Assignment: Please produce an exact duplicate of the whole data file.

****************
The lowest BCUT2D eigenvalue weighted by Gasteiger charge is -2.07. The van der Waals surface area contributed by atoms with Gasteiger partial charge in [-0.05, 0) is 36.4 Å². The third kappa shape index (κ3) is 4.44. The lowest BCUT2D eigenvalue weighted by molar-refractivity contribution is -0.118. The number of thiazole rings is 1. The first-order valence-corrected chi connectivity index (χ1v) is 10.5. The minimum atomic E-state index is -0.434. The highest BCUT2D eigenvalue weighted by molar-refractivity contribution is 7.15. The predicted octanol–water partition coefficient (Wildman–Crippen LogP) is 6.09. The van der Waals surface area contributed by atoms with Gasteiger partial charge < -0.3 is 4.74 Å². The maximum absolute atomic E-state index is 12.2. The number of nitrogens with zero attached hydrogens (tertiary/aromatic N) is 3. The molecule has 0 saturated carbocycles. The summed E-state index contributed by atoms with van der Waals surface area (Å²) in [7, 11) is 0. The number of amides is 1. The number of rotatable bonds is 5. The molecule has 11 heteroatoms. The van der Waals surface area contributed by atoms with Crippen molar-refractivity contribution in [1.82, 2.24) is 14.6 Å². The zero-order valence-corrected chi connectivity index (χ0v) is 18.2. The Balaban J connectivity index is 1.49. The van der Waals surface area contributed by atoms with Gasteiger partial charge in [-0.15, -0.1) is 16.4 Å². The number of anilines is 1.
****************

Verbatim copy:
The lowest BCUT2D eigenvalue weighted by Gasteiger charge is -2.07. The van der Waals surface area contributed by atoms with Gasteiger partial charge in [-0.05, 0) is 36.4 Å². The third kappa shape index (κ3) is 4.44. The lowest BCUT2D eigenvalue weighted by molar-refractivity contribution is -0.118. The number of thiazole rings is 1. The first-order valence-corrected chi connectivity index (χ1v) is 10.5. The minimum atomic E-state index is -0.434. The highest BCUT2D eigenvalue weighted by molar-refractivity contribution is 7.15. The predicted octanol–water partition coefficient (Wildman–Crippen LogP) is 6.09. The van der Waals surface area contributed by atoms with Gasteiger partial charge < -0.3 is 4.74 Å². The maximum absolute atomic E-state index is 12.2. The number of nitrogens with zero attached hydrogens (tertiary/aromatic N) is 3. The molecule has 0 saturated carbocycles. The summed E-state index contributed by atoms with van der Waals surface area (Å²) in [7, 11) is 0. The number of amides is 1. The number of rotatable bonds is 5. The molecule has 11 heteroatoms. The van der Waals surface area contributed by atoms with Crippen molar-refractivity contribution in [1.82, 2.24) is 14.6 Å². The zero-order valence-corrected chi connectivity index (χ0v) is 18.2. The Balaban J connectivity index is 1.49. The van der Waals surface area contributed by atoms with Gasteiger partial charge in [-0.15, -0.1) is 16.4 Å². The number of anilines is 1.